SteamVR 1.16.1 and -Valve INDEX observation

Your settings are higher than mine as I have RS at 80, Terrain LOD 80, Objects LOD 80. I do have a higher FPS setting of 45 so I will try to lower it a bit and see if I can squeek out better graphics. The INDEX does seem a little too blurred. What do you have your Steam VR PER EYE res set to?

Both resolution settings are set to 100. If you’re trying to run 45 all the time you’ll definitely need to make sacrifices elsewhere. 30 feels smooth enough to me and with motion smoothing it’s even better. I do bump the FPS when I can though.

Me too, nice revolution with the new steamBeta, i stopped MFS waiting that :wink:

I9-9900K/RTX2080Ti/32Go Valve Index

No tweak on nvidia control panel for the moment.
SteamVR SS=100%
New option fixed to 30fps.

in game:
Render Scaling: 100
Anti-Aliasing: TAA
Terrain Level of Detail: 100
Terrain Vector Data: Ultra
Buildings: Medium
Trees: Medium
Grass and Bushes: Low
Objects Level of Detail: 100
Volumetric Clouds: High or MEDIUM (biggest impact on FPS! with render scaling of course…)
Texture Resolution: Ultra
Anisotropic Filtering: 8x
Texture Supersampling: 4x4
Texture Synthesis: High
Water Waves: High
Shadow Maps: 1536
Terrain Shadows: 512
Contact Shadows: Light
Windshield Effects: High
Ambient Occlusion: Light
Reflections: Light
Light Shafts: Light
Bloom: On
Glass Cockpit Refresh Rate: Medium

i don’t really see big bifference between medium, high or ultra setting with allmost every options, it depends really of places in the world… sometimes i have only 12fps but it’s very strange, i don’t understand why, it’s only on one direction (west for example).
it’s really difficult to know what options to choose for me, but it’s so playable at 30fps anyway, so good :metal:

What are your settings for ADDITIONAL PREDICTION (ms)? Im not sure what this does.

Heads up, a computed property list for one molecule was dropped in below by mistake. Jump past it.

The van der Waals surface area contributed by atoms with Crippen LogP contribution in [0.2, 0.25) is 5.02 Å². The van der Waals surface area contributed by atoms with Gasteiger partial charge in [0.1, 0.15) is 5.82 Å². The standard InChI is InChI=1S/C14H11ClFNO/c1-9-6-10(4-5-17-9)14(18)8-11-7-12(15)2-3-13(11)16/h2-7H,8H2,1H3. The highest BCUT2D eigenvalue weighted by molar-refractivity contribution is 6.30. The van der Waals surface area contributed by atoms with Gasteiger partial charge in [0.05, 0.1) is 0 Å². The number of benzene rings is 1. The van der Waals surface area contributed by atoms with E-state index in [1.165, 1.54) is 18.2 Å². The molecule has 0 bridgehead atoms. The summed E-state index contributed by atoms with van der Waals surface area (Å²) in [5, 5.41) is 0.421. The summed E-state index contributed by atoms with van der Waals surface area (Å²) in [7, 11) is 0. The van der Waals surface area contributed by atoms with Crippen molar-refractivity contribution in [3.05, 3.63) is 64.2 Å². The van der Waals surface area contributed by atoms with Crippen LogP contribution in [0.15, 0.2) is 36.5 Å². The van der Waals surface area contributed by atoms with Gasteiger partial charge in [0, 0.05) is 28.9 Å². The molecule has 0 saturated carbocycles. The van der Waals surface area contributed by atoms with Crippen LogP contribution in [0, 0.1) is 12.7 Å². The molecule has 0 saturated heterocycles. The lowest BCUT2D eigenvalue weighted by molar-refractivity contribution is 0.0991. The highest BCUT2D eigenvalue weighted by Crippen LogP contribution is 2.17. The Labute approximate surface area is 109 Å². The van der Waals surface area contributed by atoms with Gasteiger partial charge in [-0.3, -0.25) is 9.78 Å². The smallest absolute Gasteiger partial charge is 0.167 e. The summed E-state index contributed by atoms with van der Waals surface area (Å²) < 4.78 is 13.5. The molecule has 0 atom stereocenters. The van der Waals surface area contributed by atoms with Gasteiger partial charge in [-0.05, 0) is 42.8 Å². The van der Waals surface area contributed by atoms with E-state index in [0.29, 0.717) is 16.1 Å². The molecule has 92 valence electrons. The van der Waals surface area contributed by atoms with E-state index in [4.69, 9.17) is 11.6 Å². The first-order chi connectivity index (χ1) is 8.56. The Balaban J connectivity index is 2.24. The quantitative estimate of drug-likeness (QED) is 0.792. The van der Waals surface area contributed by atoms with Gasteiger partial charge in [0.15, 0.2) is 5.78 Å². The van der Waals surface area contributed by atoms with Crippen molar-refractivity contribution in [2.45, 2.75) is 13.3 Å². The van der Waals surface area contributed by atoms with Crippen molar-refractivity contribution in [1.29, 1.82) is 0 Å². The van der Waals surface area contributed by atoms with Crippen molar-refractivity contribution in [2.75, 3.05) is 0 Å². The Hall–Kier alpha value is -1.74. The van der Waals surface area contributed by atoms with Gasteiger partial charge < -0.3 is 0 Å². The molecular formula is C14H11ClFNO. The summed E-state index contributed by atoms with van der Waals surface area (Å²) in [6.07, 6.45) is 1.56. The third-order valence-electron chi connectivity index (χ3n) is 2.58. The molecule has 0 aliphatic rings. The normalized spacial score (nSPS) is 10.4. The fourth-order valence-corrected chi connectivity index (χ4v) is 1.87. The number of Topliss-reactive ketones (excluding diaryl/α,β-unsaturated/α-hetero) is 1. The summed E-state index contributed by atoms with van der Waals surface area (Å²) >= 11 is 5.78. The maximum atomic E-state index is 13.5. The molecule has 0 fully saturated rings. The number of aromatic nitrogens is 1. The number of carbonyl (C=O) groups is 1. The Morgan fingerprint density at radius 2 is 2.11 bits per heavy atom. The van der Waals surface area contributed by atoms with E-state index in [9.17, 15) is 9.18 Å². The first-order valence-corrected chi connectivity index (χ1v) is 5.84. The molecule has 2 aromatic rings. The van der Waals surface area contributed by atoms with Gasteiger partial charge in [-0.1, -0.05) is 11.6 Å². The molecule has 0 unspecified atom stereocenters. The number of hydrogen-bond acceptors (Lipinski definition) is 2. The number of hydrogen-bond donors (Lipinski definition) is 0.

You might want to first read:
My 2070 SUPER VR settings and suggestions (Index - SteamVR) 🟢 - #371 by aleiby

My 2070 SUPER VR settings and suggestions (Index - SteamVR) 🟢 - #408 by CptLucky8

And then the rest of the discussion!

I didn’t talk about the second slider originally because I was concerned it would cause more confusion than help, but let me take a stab now.

The TL;DR is that is can be used to stabilize framerate similarly to the Throttling Behavior setting, except for the GPU rather than CPU work.

It is important to remember that you are trading off smoothness for added latency, so you want to adjust these values only as much as needed and no more.

Added latency shows up in the rubber-banding effect you see when changing the direction of your head movement. For instance, if you look down at the seat and move your head side to side (laterally, not rotating), when you change directions, you’ll notice that the image lags, causing a bounce until it catches back up. This is latency in VR, and it makes people sick. Fortunately, in simulators like FS2020, you’re not making these kinds of head bobs much, so we can get away with more latency than in say an action shooter where you’re ducking behind cover, etc.